Oh no. How? Why? What did fate do to her? I’m beginning to like this Mae human.

Matilda:

Me too! Tell us more, please.

Reginald:

I can’t . . . the book’s not finished . . . the blogger human is still writing it. We’ll just have to wait until it’s published.

Archibald:

Ya know what, Reginald? You suck! You called us all over here to share your big news, and now you tell us — you can’t tell us! What a jerk!

Matilda:

Now, now. Don’t be so hard on Reggie — he hasn’t been the same since he lost that part in “Penguins of Madagascar.”

Reginald’s head droops as he walks away:

Thanks a lot, Matilda. Just for that, I won’t tell you what the book is called, and you’ll never be able to find it to read. So there!

Archibald:

That’s not fair! I want to read about Mae. Sorry for calling you a jerk, Reginald.

Matilda:

I’m sorry too. You would have been the best actor in that movie — honest! Please tell us, Reggie.

Reginald turned, his ego restored, and with his head held high, declared:

Mae’s Revenge!

 

Please return here at various intervals for updates on this human blogger’s progress with Mae’s Revenge. The target release date is early fall, 2017.

THAT AWKWARD STAGE

It is almost autumn in the northeastern United States. Two more days.

There are no more bright green leaves splashing against the hot summer skies.

There are only tired, slowly drying, brownish remnants drooping from transitioning boughs.

There are no beautiful crimson, orange and yellow leaves speckling the trees. Not yet.

Nature is at one of its awkward stages. The in-between time. The time between fond remembrance and eager anticipation.

I hate this time of year. It’s like being eleven again. Not good. Not old enough to have a boyfriend or girlfriend—but too old to play doctor with any friend.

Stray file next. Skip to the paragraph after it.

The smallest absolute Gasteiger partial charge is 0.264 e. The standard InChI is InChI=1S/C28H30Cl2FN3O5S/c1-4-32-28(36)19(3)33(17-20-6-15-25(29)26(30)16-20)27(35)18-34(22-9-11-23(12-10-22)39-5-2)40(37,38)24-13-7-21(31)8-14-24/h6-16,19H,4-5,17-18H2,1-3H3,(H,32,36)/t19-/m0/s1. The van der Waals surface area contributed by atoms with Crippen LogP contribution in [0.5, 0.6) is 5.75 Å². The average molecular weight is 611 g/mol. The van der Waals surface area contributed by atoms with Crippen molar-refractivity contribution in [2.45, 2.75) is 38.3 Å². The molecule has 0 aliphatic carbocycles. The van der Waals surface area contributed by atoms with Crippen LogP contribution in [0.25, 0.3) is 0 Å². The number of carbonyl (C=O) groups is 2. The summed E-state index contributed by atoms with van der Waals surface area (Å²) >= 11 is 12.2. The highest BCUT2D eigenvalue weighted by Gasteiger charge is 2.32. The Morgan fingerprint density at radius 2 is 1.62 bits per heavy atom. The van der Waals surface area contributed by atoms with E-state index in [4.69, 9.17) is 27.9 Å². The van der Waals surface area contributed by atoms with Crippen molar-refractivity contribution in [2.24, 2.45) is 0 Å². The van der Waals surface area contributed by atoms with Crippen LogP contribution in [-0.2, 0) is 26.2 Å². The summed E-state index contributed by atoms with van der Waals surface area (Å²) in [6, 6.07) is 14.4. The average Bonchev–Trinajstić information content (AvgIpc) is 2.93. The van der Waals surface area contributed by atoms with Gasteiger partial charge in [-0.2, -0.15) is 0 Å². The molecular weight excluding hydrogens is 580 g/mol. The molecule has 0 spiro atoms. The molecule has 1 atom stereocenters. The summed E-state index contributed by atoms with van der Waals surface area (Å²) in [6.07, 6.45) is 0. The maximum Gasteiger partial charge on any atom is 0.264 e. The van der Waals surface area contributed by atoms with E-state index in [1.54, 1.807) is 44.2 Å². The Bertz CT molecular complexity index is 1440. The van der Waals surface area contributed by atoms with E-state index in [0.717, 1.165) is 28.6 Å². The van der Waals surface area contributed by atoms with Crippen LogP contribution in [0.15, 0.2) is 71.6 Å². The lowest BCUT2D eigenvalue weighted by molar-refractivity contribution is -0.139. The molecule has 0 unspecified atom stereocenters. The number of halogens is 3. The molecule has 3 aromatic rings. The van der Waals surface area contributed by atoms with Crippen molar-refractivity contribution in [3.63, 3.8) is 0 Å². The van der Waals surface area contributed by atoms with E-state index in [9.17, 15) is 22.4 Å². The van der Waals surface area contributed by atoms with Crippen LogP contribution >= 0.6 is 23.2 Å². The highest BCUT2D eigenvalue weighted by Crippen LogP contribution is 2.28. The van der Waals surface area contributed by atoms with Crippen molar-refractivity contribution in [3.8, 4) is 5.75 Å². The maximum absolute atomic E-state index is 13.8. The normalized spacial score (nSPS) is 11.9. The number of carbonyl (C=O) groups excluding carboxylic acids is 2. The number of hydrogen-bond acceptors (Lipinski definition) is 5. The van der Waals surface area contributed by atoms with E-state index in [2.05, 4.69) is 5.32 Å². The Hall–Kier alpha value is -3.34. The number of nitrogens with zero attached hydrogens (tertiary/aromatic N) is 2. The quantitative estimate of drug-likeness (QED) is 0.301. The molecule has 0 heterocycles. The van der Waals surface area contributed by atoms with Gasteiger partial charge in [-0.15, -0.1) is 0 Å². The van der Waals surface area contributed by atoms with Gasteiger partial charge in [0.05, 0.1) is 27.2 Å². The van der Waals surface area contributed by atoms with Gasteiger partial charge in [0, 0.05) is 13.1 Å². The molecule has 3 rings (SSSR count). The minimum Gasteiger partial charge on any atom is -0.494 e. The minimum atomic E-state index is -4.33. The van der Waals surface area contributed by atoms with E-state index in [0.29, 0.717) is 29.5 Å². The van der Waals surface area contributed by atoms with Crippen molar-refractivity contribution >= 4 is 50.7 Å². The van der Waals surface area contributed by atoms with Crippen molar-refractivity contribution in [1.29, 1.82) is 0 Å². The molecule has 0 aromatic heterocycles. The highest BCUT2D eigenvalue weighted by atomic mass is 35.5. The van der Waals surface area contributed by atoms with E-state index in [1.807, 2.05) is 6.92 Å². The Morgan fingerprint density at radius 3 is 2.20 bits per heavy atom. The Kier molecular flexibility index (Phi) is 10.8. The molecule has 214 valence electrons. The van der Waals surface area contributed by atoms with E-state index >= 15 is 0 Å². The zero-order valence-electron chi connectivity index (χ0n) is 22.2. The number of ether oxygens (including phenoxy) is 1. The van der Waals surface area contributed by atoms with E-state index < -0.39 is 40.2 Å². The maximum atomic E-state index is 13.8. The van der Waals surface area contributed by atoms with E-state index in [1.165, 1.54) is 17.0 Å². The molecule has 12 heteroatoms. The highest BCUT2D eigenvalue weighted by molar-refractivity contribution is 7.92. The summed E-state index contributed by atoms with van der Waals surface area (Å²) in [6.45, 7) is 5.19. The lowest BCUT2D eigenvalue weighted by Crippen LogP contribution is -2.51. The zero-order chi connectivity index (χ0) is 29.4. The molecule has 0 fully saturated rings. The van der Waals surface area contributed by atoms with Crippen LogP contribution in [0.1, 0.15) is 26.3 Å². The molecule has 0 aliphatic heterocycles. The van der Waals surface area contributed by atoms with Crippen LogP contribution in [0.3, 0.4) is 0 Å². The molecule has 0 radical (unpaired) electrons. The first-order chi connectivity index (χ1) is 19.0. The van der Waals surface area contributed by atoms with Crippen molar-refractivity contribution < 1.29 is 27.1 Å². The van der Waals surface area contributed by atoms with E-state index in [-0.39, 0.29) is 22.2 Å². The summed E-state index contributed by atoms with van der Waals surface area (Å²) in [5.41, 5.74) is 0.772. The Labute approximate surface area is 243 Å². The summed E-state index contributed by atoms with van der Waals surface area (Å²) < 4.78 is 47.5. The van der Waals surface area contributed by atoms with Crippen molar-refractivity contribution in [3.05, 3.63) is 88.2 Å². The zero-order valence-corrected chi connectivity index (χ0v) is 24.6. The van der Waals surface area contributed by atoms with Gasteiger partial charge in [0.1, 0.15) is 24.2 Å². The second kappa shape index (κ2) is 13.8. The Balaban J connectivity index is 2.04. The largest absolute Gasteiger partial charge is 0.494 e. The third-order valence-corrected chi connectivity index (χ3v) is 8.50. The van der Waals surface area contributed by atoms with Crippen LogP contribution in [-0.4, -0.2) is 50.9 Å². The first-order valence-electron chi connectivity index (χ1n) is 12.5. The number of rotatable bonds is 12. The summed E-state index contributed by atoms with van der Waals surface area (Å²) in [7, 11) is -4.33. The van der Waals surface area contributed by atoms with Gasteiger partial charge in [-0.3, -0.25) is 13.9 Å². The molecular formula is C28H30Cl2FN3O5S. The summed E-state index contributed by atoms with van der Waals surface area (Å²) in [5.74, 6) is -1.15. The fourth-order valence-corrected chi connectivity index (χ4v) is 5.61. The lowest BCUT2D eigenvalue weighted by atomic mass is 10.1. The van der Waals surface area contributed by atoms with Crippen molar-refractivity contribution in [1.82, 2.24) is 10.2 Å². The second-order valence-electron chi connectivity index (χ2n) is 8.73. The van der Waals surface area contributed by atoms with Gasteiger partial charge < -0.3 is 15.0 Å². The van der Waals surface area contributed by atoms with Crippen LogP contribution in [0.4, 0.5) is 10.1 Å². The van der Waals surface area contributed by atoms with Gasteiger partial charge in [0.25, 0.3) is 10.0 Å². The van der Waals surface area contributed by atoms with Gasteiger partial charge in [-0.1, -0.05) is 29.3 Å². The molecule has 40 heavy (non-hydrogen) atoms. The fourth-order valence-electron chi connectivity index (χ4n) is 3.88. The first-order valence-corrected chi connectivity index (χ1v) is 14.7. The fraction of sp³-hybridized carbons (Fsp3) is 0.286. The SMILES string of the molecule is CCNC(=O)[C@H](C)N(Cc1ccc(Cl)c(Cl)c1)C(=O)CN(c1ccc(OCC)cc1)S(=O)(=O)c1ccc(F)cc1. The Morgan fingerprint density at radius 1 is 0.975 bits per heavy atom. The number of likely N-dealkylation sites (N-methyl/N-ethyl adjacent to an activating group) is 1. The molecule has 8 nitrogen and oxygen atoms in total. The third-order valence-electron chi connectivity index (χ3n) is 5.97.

C’mon, nature. Get on with it. Fall!

 

TEARS ON THE WINDSHIELD

It’s August, and parents all over the country are crying.

Some are crying tears of joy…finally summer is over and the kids are heading back to school.

Some are crying tears of fear…their “babies” are heading off to Kindergarten.

But the most all-encompassing tears are being shed by parents of young adults who are moving into dorms in preparation for their first year of college. — Their tears cascade over their cheeks in an unexpected gush of joy, pride, anxiety, anger, awe, and yes . . . fear.

Joy for their offspring, as they see their beaming smile while they unpack in the closet posing as their new home.

Pride for producing such an obvious genius compared to all the other losers wandering the halls, unable to find their assigned rooms.

Anxiety about all the sage advice they worry they may have forgotten to impart . . . oh, and about that unusual looking character covered in tattoos and piercings who was part of the welcoming committee for their child’s dorm.